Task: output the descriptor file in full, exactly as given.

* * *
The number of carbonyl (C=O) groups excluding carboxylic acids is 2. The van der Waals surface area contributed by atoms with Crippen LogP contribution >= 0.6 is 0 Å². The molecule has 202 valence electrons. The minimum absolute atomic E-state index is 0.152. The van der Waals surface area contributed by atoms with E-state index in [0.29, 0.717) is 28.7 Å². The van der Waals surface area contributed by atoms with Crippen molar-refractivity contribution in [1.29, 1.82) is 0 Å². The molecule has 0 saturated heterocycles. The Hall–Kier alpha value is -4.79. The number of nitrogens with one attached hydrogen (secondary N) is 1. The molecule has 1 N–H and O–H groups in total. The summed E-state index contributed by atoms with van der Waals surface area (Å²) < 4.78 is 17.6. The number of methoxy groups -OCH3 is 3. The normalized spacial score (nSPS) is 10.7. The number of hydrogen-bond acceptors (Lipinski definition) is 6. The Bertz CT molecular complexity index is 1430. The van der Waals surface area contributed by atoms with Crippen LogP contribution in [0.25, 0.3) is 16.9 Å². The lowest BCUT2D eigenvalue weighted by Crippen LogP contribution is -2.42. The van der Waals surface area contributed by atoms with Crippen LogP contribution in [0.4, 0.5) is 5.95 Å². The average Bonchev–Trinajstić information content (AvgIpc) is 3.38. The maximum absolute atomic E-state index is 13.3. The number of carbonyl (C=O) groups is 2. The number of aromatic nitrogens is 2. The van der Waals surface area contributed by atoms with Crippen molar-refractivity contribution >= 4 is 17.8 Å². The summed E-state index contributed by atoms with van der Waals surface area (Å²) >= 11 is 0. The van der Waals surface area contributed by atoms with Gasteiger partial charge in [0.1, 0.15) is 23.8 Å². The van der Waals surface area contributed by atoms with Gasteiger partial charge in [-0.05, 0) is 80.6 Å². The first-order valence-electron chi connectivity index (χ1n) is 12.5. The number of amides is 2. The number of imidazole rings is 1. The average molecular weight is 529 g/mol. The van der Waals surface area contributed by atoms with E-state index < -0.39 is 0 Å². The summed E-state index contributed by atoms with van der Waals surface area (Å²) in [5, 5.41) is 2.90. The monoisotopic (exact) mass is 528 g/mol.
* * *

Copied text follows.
The number of carbonyl (C=O) groups excluding carboxylic acids is 2. The van der Waals surface area contributed by atoms with Crippen LogP contribution >= 0.6 is 0 Å². The molecule has 202 valence electrons. The minimum absolute atomic E-state index is 0.152. The van der Waals surface area contributed by atoms with E-state index in [0.29, 0.717) is 28.7 Å². The van der Waals surface area contributed by atoms with Crippen molar-refractivity contribution in [1.29, 1.82) is 0 Å². The molecule has 0 saturated heterocycles. The Hall–Kier alpha value is -4.79. The number of nitrogens with one attached hydrogen (secondary N) is 1. The molecule has 1 N–H and O–H groups in total. The summed E-state index contributed by atoms with van der Waals surface area (Å²) < 4.78 is 17.6. The number of methoxy groups -OCH3 is 3. The normalized spacial score (nSPS) is 10.7. The number of hydrogen-bond acceptors (Lipinski definition) is 6. The Bertz CT molecular complexity index is 1430. The van der Waals surface area contributed by atoms with Crippen LogP contribution in [0.25, 0.3) is 16.9 Å². The lowest BCUT2D eigenvalue weighted by Crippen LogP contribution is -2.42. The van der Waals surface area contributed by atoms with Crippen LogP contribution in [0.4, 0.5) is 5.95 Å². The average Bonchev–Trinajstić information content (AvgIpc) is 3.38. The maximum absolute atomic E-state index is 13.3. The number of carbonyl (C=O) groups is 2. The number of aromatic nitrogens is 2. The van der Waals surface area contributed by atoms with Crippen molar-refractivity contribution >= 4 is 17.8 Å². The summed E-state index contributed by atoms with van der Waals surface area (Å²) >= 11 is 0. The van der Waals surface area contributed by atoms with Gasteiger partial charge in [0.1, 0.15) is 23.8 Å². The van der Waals surface area contributed by atoms with Gasteiger partial charge in [-0.05, 0) is 80.6 Å². The first-order valence-electron chi connectivity index (χ1n) is 12.5. The number of amides is 2. The number of imidazole rings is 1. The average molecular weight is 529 g/mol. The van der Waals surface area contributed by atoms with E-state index < -0.39 is 0 Å². The summed E-state index contributed by atoms with van der Waals surface area (Å²) in [5, 5.41) is 2.90. The monoisotopic (exact) mass is 528 g/mol.